A study published in Science Daily found that the difference between a wild rat and a domesticated one is that domesticated rats are more likely to keep moving.
The study by scientists at the University of Chicago shows that domestication is not a simple process. It’s more complicated than that. The researchers found that domesticated animals (like dogs, cats, etc.) have a higher chance of not dying by natural causes like old age, illness, or accidents, but the domestication process actually causes them to adapt slower to their new environment.
In the study, scientists found that domesticated rats tended to spend more time in the open, moving around more. This isn’t necessarily bad, but it is different than a wild rat. A wild rat is a moving rodent. When a wild rat encounters a new environment it’ll keep moving around. A domesticated rat, on the other hand, is a rat that has been trained to stay still. The domestication process causes them to adapt slower to their new environment.
As it turns out, this is true of all domesticated rats. Humans are not the only ones who adapt slower to new environments. While in most cases, this new environment is actually not a bad thing, there are some examples where the adaptation to a new environment is actually bad.
Just as with domesticated rats, the ability to adapt slower to a new environment is linked to the behavior of the new environment. This is important because if a domesticated rat is trained to stay still, it will not have to actively move around to keep moving around. This means that you’d have to train your domesticated rat to move around, but then it would just stop moving when you put it in a new environment. But domesticated rats are actually quite adaptable.
This is why it’s important to have a good understanding of what your domesticated rat is capable of and how it’s trained. It’s also why the idea of domesticated rats living in a new environment is a little weird. We’ve all seen video of big cats (and many other animals) leaping to a sudden and unexpected death, with the whole room going up around them. But domesticated rats aren’t like that. They don’t just jump to a sudden death.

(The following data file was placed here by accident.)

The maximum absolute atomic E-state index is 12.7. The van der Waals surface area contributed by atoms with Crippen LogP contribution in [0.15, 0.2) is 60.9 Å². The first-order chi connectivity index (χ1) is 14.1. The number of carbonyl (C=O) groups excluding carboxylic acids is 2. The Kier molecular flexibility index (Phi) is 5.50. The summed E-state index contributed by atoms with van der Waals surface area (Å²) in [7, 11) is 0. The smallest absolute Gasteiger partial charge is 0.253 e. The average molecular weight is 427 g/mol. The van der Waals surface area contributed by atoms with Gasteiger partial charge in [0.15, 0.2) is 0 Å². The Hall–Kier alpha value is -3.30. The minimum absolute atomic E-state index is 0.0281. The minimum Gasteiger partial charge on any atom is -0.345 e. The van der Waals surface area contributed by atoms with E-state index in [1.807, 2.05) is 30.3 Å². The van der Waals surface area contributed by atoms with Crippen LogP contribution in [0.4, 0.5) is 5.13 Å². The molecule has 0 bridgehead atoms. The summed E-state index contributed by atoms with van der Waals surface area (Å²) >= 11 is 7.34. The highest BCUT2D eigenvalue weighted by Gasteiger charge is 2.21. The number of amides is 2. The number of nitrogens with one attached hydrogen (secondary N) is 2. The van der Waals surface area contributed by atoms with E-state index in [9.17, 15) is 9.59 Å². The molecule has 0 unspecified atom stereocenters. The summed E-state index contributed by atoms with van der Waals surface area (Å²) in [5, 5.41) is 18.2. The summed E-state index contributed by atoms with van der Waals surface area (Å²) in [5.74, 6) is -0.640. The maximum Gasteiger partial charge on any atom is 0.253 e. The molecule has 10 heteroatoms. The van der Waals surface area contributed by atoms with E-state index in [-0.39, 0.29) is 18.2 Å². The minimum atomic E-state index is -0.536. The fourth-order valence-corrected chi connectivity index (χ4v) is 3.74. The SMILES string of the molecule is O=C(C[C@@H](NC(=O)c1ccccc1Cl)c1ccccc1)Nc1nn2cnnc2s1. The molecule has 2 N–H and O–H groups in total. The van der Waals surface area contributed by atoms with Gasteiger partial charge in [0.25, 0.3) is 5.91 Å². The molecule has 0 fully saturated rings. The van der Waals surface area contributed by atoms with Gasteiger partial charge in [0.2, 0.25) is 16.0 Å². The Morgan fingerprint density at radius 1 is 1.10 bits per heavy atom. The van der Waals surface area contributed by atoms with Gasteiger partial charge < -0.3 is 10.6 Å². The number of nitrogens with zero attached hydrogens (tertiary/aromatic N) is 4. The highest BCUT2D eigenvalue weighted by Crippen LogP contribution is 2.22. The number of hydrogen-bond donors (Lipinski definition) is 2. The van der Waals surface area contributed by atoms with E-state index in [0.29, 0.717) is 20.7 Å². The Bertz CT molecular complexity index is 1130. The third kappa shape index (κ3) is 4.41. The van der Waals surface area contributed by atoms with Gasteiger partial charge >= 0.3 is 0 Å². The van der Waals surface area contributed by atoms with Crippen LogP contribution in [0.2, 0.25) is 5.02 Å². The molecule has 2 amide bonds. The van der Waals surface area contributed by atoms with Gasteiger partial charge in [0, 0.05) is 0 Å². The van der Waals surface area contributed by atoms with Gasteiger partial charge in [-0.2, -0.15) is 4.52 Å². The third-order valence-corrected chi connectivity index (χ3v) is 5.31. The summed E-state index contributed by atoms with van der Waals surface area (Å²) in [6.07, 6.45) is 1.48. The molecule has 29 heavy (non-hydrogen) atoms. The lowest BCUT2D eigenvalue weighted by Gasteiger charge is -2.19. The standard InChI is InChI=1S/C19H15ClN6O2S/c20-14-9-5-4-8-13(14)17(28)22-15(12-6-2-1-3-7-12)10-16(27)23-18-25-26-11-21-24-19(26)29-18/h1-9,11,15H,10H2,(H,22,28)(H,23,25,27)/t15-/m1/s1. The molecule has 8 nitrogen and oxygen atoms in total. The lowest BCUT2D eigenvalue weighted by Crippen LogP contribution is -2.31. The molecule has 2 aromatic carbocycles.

When you think about it, domesticated rats are like us. We are born with an innate fear of the dark, but with time our fear of the dark gets stronger and stronger. Our fear of the dark is the same as the fear of heights. We have a built in ability to know how much of a danger we are to ourselves and to others.
But domesticated rats cant jump to a sudden death either. They have to be born into certain habits (not wild rats) and those habits need to be reinforced. So after you’re born, you’re stuck with a fear/habit that you can only shake off from time to time. The same goes for our behavior. When we’re young, it’s mostly a fear of the dark.
Its not that we fear our own behavior, but we fear the behavior of others. Which is why we have a built in ability to feel empathy for others. We learn to fear the behavior of others because we are afraid of what we are doing to them and what they are doing to us. But its not just fear of the other person, its fear of ourselves. We fear our reaction. Our reaction to others, our reaction to ourselves.
I think this is one of the most important concepts in the book. You may think that the human brain is too big to operate effectively on autopilot. While we do have a built-in ability to feel empathy and know what others are feeling, it’s mostly just our default self-awareness. Empathy is the most basic form of self-awareness, but most of us rarely experience it.